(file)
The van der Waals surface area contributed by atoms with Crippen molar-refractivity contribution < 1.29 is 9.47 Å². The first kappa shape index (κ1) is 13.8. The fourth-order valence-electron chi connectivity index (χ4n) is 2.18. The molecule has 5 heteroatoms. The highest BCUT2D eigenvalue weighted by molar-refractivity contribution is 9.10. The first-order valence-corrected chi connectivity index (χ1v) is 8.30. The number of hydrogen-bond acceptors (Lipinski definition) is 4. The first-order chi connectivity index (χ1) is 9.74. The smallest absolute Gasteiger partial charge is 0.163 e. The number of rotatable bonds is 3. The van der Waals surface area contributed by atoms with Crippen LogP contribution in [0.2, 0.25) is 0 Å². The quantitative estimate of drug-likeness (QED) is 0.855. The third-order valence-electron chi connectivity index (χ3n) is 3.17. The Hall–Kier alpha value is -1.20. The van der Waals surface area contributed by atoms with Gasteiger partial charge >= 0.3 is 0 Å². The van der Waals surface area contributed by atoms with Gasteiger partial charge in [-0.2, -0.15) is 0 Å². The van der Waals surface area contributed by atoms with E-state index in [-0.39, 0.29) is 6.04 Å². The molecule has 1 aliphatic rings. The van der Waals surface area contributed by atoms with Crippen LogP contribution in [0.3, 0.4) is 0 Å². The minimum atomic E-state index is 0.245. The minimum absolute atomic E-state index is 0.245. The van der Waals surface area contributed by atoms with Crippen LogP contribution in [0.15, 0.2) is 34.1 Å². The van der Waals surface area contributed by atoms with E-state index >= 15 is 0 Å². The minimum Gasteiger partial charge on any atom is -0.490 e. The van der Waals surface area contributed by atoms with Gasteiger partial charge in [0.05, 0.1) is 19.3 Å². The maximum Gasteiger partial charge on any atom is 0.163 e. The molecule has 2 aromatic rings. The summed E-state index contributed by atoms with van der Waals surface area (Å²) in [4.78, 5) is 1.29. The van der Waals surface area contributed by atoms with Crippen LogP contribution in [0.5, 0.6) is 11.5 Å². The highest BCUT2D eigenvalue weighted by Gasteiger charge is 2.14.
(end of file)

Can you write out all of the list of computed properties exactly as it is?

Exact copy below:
The van der Waals surface area contributed by atoms with Crippen molar-refractivity contribution < 1.29 is 9.47 Å². The first kappa shape index (κ1) is 13.8. The fourth-order valence-electron chi connectivity index (χ4n) is 2.18. The molecule has 5 heteroatoms. The highest BCUT2D eigenvalue weighted by molar-refractivity contribution is 9.10. The first-order valence-corrected chi connectivity index (χ1v) is 8.30. The number of hydrogen-bond acceptors (Lipinski definition) is 4. The first-order chi connectivity index (χ1) is 9.74. The smallest absolute Gasteiger partial charge is 0.163 e. The number of rotatable bonds is 3. The van der Waals surface area contributed by atoms with Crippen LogP contribution in [0.2, 0.25) is 0 Å². The quantitative estimate of drug-likeness (QED) is 0.855. The third-order valence-electron chi connectivity index (χ3n) is 3.17. The Hall–Kier alpha value is -1.20. The van der Waals surface area contributed by atoms with Gasteiger partial charge >= 0.3 is 0 Å². The van der Waals surface area contributed by atoms with Gasteiger partial charge in [-0.2, -0.15) is 0 Å². The van der Waals surface area contributed by atoms with E-state index in [-0.39, 0.29) is 6.04 Å². The molecule has 1 aliphatic rings. The van der Waals surface area contributed by atoms with Crippen LogP contribution in [0.3, 0.4) is 0 Å². The minimum atomic E-state index is 0.245. The minimum absolute atomic E-state index is 0.245. The van der Waals surface area contributed by atoms with Crippen LogP contribution in [0.15, 0.2) is 34.1 Å². The van der Waals surface area contributed by atoms with E-state index >= 15 is 0 Å². The minimum Gasteiger partial charge on any atom is -0.490 e. The van der Waals surface area contributed by atoms with Gasteiger partial charge in [0.05, 0.1) is 19.3 Å². The maximum Gasteiger partial charge on any atom is 0.163 e. The molecule has 2 aromatic rings. The summed E-state index contributed by atoms with van der Waals surface area (Å²) in [4.78, 5) is 1.29. The van der Waals surface area contributed by atoms with Crippen LogP contribution in [0.5, 0.6) is 11.5 Å². The highest BCUT2D eigenvalue weighted by Gasteiger charge is 2.14.